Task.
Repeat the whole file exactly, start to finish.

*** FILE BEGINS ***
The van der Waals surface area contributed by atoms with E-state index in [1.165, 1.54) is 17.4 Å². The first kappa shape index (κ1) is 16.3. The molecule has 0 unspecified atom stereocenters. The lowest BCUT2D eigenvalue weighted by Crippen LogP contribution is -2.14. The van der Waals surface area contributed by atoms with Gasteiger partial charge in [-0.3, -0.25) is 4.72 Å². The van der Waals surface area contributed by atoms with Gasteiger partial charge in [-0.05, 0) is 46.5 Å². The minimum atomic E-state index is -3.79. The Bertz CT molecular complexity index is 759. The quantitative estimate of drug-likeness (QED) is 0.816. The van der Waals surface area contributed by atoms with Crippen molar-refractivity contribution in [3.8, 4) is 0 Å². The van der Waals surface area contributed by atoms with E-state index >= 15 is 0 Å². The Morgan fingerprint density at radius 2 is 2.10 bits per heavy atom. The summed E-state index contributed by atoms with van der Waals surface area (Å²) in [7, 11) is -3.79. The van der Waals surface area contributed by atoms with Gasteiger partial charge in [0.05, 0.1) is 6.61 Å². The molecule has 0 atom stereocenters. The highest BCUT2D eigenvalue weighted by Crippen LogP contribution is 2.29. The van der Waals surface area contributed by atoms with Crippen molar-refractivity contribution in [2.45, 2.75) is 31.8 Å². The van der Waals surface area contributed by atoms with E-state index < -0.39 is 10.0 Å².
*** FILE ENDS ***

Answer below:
The van der Waals surface area contributed by atoms with E-state index in [1.165, 1.54) is 17.4 Å². The first kappa shape index (κ1) is 16.3. The molecule has 0 unspecified atom stereocenters. The lowest BCUT2D eigenvalue weighted by Crippen LogP contribution is -2.14. The van der Waals surface area contributed by atoms with Gasteiger partial charge in [-0.3, -0.25) is 4.72 Å². The van der Waals surface area contributed by atoms with Gasteiger partial charge in [-0.05, 0) is 46.5 Å². The minimum atomic E-state index is -3.79. The Bertz CT molecular complexity index is 759. The quantitative estimate of drug-likeness (QED) is 0.816. The van der Waals surface area contributed by atoms with Crippen molar-refractivity contribution in [3.8, 4) is 0 Å². The van der Waals surface area contributed by atoms with E-state index >= 15 is 0 Å². The Morgan fingerprint density at radius 2 is 2.10 bits per heavy atom. The summed E-state index contributed by atoms with van der Waals surface area (Å²) in [7, 11) is -3.79. The van der Waals surface area contributed by atoms with Gasteiger partial charge in [0.05, 0.1) is 6.61 Å². The molecule has 0 atom stereocenters. The highest BCUT2D eigenvalue weighted by Crippen LogP contribution is 2.29. The van der Waals surface area contributed by atoms with Crippen molar-refractivity contribution in [2.45, 2.75) is 31.8 Å². The van der Waals surface area contributed by atoms with E-state index < -0.39 is 10.0 Å².